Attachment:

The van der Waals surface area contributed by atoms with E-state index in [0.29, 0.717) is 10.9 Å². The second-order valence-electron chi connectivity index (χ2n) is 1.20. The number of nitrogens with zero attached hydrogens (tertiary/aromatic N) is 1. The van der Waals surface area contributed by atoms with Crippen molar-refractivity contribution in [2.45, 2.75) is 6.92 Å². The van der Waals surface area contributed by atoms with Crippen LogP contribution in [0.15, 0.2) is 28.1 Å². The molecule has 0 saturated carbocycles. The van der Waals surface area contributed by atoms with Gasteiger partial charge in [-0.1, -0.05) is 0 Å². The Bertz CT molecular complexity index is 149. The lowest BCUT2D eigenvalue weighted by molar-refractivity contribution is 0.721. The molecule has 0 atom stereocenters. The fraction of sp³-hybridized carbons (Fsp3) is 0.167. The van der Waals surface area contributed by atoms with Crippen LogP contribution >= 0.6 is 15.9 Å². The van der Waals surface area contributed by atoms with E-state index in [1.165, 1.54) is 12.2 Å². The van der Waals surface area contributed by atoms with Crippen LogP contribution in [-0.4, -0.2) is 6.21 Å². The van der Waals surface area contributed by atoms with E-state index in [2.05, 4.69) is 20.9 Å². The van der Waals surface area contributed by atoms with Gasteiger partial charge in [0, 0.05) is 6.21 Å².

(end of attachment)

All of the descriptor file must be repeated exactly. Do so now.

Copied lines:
The van der Waals surface area contributed by atoms with E-state index in [0.29, 0.717) is 10.9 Å². The second-order valence-electron chi connectivity index (χ2n) is 1.20. The number of nitrogens with zero attached hydrogens (tertiary/aromatic N) is 1. The van der Waals surface area contributed by atoms with Crippen molar-refractivity contribution in [2.45, 2.75) is 6.92 Å². The van der Waals surface area contributed by atoms with Crippen LogP contribution in [0.15, 0.2) is 28.1 Å². The molecule has 0 saturated carbocycles. The van der Waals surface area contributed by atoms with Gasteiger partial charge in [-0.1, -0.05) is 0 Å². The Bertz CT molecular complexity index is 149. The lowest BCUT2D eigenvalue weighted by molar-refractivity contribution is 0.721. The molecule has 0 atom stereocenters. The fraction of sp³-hybridized carbons (Fsp3) is 0.167. The van der Waals surface area contributed by atoms with Crippen LogP contribution >= 0.6 is 15.9 Å². The van der Waals surface area contributed by atoms with E-state index in [1.165, 1.54) is 12.2 Å². The van der Waals surface area contributed by atoms with Crippen LogP contribution in [-0.4, -0.2) is 6.21 Å². The van der Waals surface area contributed by atoms with E-state index in [2.05, 4.69) is 20.9 Å². The van der Waals surface area contributed by atoms with Gasteiger partial charge in [0, 0.05) is 6.21 Å².